listing or think about Greece.

It's vitally important for many reasons, I think but also to show some support for the home nation, particularly the business environment is

supportive. Thank you so much for your time today. The one thing we also should talk about in terms the prospect for Greece and it's very clear

behind you is the relative weather I think in Greece.


CHATTERLEY: Just look at that, there are blue skies behind you. We certainly don't have--

KONTOPOULOS: 17 Degrees.

CHATTERLEY: To be honest great to have you with us.


CHATTERLEY: Thank you so much. Come back and talk to us soon.

KONTOPOULOS: Nice talking to you. Thank you.

CHATTERLEY: Yianos Kontopoulos there the CEO of the ATHEX Group. We'll speak again soon. OK, still to come an electric shock EV Maker Rivian

pulling plug on a deal with Mercedes find it why next?


CHATTERLEY: Welcome back to "First Move"! On Wall Street is up and running this Monday and Tuesday higher opening across the board. Stocks trying to

bounce after last week's losses the worst week in fact for the DOW since early November.

Plenty of challenges for global investors across the coming days including three big central bank interest rate decisions all expected to hike.

Members of the U.S. Federal Reserve will give their projections to for how high rates will rise next year as well it's their so called dot plot.

Fed officials in quiet period ahead of their expected rate hike on Wednesday no quiet period though for Treasury Secretary Janet Yellen she's

out with an optimistic economic outlook for 2023 and she gave that during an interview with CBS 60 minutes.


UNIDENTIFIED FEMALE: 2023 going to look like for the average consumer?

JANET YELLEN, UNITED STATES SECRETARY OF THE TREASURY: So I believe inflation will be lower. I am very hopeful that the labor market will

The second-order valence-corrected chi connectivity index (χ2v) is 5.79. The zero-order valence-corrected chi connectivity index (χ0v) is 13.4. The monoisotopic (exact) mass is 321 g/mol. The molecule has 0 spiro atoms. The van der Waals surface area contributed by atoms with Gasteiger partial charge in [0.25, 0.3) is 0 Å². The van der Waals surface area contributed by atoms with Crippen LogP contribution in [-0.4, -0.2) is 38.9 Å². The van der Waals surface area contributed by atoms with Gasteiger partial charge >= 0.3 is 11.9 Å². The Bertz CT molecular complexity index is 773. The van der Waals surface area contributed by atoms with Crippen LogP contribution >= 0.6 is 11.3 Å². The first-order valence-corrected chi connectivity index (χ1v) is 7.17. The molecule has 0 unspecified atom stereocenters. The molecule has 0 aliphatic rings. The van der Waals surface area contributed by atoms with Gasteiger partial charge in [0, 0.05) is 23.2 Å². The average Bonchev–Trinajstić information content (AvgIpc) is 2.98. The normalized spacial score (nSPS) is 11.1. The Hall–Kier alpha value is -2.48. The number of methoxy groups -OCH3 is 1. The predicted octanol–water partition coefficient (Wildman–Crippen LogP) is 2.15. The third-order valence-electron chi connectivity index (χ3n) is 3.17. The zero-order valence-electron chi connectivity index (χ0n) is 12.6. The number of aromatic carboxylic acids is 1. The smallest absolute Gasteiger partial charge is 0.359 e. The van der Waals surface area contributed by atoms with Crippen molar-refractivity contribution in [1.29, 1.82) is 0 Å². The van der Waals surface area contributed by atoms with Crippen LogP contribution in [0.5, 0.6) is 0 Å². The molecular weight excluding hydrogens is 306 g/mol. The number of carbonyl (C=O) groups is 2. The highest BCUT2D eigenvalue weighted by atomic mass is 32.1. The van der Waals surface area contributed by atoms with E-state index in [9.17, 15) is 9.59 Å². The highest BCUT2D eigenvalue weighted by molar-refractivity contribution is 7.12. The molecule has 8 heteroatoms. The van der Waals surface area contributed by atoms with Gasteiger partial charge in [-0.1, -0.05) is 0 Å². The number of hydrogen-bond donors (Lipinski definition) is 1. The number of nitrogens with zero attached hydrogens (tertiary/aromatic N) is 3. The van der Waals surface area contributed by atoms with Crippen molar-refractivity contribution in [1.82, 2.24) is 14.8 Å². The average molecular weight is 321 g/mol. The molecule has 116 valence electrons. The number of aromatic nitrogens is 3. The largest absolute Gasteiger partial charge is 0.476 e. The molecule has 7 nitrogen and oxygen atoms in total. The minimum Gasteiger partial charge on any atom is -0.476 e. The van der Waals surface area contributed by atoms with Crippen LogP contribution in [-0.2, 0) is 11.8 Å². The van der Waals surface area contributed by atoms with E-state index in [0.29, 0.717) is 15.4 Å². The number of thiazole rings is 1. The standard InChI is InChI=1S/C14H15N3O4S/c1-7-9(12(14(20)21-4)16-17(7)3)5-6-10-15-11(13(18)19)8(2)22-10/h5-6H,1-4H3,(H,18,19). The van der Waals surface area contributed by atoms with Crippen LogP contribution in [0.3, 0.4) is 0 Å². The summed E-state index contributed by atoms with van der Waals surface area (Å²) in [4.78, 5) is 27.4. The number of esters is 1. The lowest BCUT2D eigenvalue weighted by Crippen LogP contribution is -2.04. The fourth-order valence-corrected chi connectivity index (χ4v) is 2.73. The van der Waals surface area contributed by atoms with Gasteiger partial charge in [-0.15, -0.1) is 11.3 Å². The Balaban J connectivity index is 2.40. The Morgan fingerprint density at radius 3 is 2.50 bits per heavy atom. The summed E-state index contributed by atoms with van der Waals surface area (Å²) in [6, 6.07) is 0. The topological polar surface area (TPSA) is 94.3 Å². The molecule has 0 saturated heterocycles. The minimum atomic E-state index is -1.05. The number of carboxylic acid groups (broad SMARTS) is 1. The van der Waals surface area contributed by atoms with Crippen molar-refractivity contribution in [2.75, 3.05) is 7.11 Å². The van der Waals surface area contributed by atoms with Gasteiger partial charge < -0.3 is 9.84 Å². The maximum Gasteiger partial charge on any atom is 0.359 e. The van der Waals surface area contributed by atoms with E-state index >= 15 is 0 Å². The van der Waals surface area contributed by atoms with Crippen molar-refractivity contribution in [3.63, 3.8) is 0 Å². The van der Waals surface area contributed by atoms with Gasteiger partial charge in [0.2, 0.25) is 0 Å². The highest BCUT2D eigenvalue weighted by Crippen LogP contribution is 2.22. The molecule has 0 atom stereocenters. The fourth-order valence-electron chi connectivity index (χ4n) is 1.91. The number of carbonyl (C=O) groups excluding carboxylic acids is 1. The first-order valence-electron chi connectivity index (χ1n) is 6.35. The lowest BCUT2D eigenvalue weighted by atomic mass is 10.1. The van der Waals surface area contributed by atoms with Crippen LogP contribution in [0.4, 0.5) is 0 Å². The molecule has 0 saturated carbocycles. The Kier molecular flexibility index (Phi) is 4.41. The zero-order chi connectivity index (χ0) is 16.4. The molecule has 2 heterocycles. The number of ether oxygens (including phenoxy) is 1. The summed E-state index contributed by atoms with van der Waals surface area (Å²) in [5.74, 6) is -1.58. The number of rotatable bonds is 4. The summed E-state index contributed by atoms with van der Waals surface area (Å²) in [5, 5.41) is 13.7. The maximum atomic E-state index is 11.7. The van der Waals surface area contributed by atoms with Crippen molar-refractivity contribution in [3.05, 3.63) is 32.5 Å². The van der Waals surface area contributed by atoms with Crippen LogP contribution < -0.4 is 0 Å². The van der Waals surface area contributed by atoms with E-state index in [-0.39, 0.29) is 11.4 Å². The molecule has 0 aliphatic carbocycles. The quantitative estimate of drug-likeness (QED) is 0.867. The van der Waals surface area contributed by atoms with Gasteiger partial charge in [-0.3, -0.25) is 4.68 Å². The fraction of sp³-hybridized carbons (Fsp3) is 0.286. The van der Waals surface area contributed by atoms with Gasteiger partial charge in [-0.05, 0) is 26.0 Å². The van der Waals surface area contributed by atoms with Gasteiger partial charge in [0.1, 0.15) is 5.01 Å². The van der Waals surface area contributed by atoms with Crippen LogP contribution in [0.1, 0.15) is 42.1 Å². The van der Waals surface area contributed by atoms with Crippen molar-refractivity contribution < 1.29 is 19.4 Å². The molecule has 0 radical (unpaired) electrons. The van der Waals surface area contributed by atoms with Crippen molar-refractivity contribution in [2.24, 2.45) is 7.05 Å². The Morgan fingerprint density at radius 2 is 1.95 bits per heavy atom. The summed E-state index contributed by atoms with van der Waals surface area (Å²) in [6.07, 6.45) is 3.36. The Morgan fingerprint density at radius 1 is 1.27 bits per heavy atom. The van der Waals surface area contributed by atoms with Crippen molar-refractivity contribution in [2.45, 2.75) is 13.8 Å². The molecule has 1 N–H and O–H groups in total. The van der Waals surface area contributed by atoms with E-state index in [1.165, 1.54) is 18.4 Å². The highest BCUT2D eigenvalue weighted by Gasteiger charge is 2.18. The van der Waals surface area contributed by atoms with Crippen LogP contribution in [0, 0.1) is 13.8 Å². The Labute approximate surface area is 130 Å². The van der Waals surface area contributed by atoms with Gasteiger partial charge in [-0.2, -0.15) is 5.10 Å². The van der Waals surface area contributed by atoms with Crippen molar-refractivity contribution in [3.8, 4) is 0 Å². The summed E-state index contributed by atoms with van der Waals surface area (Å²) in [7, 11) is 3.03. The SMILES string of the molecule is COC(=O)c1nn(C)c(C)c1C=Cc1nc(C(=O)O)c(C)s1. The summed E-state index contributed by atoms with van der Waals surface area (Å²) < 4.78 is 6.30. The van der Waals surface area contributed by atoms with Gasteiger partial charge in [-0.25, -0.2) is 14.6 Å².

remain quite healthy so that people can feel good about their finances and their personal economic situation.

UNIDENTIFIED FEMALE: It's been decades since the American consumer has had to deal with inflation like this?

YELLEN: Yes, my hope that it will be short lived.


CHATTERLEY: The new U.S. consumer price data will be released on Tuesday. Now Electric Vehicle Maker Rivian has scrapped a deal to build vans with

Mercedes worsening market conditions of hurt the American firm whose shares are down 74 percent year-to-date, the two companies say they may still

collaborate in the future.


CHATTERLEY: Joining us now is CNN's Anna Stewart. Anna good to have you with us! The CEO has said to us in the past, this is a cash burn business.

And he emphasized that as we've mentioned, the share price is down. On first look, it feels like classic retrenchment, talk to us about this deal

and what's going on?

ANNA STEWART, CNN CORRESPONDENT: Well, this was going to be Rivian's first international expansion. And actually what I find most surprising I think

about the whole story about the deal was only signed three months ago in September, so not long ago at all.

It does suggest market conditions have changed considerably since the summer. Now we can look at the sort of issues that face all of the big car

manufacturers and particularly the EV startups. We have similar stories from Faraday Future from arrival here in the UK in terms of cash burn.

And we know for instance, that Rivian is burning through cash, we know that a lead off 6 percent of its workforce over the summer. And we also know

that they have this year's expected output, citing supply chain disruption. I thought it was really interesting in the statement when they say they're

going to pursue the best risk adjusted returns on their capital investments.

That is just clearly not in Europe right now. They have their plant in Illinois. They're planning to double down with a new plant in Georgia near

Atlanta, Europe right now off the cards. And I think there are other factors that play there as well, Julia.

CHATTERLEY: Yes. And you and I were discussing them earlier. And I think we as usual, completely agree. We had BrightDrop the commercial EV, vehicle

maker on the show last week, and he was talking about how the economics are working for them.

And he mentioned the Inflation Reduction Act and working out the potential demand kicker coming from the subsidy specifically for commercial EV

vehicles. If you tie that into this decision, I think it makes perfect sense. Why would you be in Europe?

STEWART: It is not mentioned in any of the statements today. But it was one of the first things of course we will think when we saw it because that is

one of the major changes since that deal was signed. And not much has happened in terms of the EU trying to rollback in terms of trying to

persuade the U.S. diplomatically I suppose to change things.